This is at the heart of Marxism - the ideas are based on a concrete understanding of the way the actually existing world works and presents a model on how to fix the problems. This is fundamentally different from utopian socialism(s) which ignore reality and instead rely on adeityy or other supernatural force. Marxism is fundamentally materialist and humanist, based on a scientific understanding of political and economic realities and placing Man at the center of the problem and its solution.

Capitalism, Democracy & The Market

Most people who argue against socialism often confuse these three concepts. They often serve as a sort of holy trinity which, as they are all supposedly antithetical to socialism, can be used to shoot down any reasonable arguments for socialism.

Since having silly arguments is boring and unproductive for all involved, I thought it would be useful toclarifyp exactly how these concepts differ from each other.

Democracy - rule by the people; a form of government or governance in which a wide majority of people participate, voting being one of the primary mechanisms. Democracy was first used by the ancient Greeks in 1,200 BC

Market Economy - In general, goods and services are owned and may be exchanged quid pro quo for money or other goods or services. A market does not logically presuppose the existence of "private property in the means of production" in the sense that private individuals or family households are the owners of land and capital and thus the recipients of profits, interest, rent etc. This type of system can be seen to exist in many historical periods on a limited scale, increasing in importance in the 1500s in conjunction with the rise of capitalism (as capitalism relies on private ownership of commodities and their exchange).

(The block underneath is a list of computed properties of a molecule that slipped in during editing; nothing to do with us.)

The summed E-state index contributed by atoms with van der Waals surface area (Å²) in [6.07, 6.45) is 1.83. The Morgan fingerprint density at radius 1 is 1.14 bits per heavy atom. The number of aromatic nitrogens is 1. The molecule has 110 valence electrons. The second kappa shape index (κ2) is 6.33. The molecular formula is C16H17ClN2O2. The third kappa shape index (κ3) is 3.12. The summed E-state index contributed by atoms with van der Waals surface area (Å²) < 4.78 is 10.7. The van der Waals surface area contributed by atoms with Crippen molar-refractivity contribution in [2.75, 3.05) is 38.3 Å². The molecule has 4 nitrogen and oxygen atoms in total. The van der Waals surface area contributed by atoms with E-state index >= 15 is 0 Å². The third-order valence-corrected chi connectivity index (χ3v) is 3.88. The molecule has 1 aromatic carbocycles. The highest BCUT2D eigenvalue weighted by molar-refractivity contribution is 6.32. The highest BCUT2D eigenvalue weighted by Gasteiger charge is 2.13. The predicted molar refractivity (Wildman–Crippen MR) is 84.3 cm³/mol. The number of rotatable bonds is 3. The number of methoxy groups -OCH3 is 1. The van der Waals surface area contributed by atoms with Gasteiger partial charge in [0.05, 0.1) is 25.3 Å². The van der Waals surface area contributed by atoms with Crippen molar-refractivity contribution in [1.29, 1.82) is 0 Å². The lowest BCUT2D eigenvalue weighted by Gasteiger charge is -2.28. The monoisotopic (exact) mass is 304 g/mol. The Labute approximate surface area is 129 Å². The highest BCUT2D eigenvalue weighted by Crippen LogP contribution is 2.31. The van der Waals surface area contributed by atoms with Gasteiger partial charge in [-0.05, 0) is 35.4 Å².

Capitalism - A historically specific mode of production in which capital has become the dominant means of production. Capitalism is an economic system in which the means of production are mostly privately owned, and capital is invested in the production, distribution and other trade of goods and services, for profit. Capital is created via commodity labor, a process unique to capitalism and one which makes capitalism unique and distinct from other economic systems before it. Capitalism is the first economic system under which workers are free to sell their labor on the open market. However, as capitalists control all the means of production, they are not free NOT to sell their labor, as they cannot produce for themselves without owning those means. Capitalism developed in England in the late 1500s.

Socialism Today

There are many types of socialists today. Social Democrats, Maoists and Trotskyites are major currents. I will close this post with a definition of socialists goals derived from the Socialist International's 1989 Declaration of Principles: